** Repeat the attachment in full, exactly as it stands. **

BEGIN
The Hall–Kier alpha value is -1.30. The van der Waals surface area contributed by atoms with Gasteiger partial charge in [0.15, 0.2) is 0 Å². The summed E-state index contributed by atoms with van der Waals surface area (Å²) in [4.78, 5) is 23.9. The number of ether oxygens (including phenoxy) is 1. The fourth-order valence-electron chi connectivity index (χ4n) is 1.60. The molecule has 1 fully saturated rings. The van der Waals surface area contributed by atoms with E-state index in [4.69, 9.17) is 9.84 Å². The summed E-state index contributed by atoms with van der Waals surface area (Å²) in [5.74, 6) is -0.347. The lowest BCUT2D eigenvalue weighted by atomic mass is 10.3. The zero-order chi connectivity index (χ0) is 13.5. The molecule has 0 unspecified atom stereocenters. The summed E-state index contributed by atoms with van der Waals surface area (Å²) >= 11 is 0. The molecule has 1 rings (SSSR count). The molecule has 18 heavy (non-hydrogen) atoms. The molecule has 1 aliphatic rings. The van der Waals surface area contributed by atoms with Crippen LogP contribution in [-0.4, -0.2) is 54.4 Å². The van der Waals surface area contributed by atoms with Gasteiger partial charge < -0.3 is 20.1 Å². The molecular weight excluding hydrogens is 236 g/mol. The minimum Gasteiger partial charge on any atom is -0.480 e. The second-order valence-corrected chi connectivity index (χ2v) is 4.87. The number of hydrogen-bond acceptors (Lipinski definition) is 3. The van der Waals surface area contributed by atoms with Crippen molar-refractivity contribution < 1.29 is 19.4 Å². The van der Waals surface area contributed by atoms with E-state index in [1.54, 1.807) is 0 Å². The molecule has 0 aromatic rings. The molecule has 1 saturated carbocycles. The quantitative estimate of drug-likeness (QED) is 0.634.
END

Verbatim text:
The Hall–Kier alpha value is -1.30. The van der Waals surface area contributed by atoms with Gasteiger partial charge in [0.15, 0.2) is 0 Å². The summed E-state index contributed by atoms with van der Waals surface area (Å²) in [4.78, 5) is 23.9. The number of ether oxygens (including phenoxy) is 1. The fourth-order valence-electron chi connectivity index (χ4n) is 1.60. The molecule has 1 fully saturated rings. The van der Waals surface area contributed by atoms with E-state index in [4.69, 9.17) is 9.84 Å². The summed E-state index contributed by atoms with van der Waals surface area (Å²) in [5.74, 6) is -0.347. The lowest BCUT2D eigenvalue weighted by atomic mass is 10.3. The zero-order chi connectivity index (χ0) is 13.5. The molecule has 0 unspecified atom stereocenters. The summed E-state index contributed by atoms with van der Waals surface area (Å²) >= 11 is 0. The molecule has 1 rings (SSSR count). The molecule has 18 heavy (non-hydrogen) atoms. The molecule has 1 aliphatic rings. The van der Waals surface area contributed by atoms with Crippen LogP contribution in [-0.4, -0.2) is 54.4 Å². The van der Waals surface area contributed by atoms with Gasteiger partial charge < -0.3 is 20.1 Å². The molecular weight excluding hydrogens is 236 g/mol. The minimum Gasteiger partial charge on any atom is -0.480 e. The second-order valence-corrected chi connectivity index (χ2v) is 4.87. The number of hydrogen-bond acceptors (Lipinski definition) is 3. The van der Waals surface area contributed by atoms with Crippen molar-refractivity contribution < 1.29 is 19.4 Å². The van der Waals surface area contributed by atoms with E-state index in [1.54, 1.807) is 0 Å². The molecule has 0 aromatic rings. The molecule has 1 saturated carbocycles. The quantitative estimate of drug-likeness (QED) is 0.634.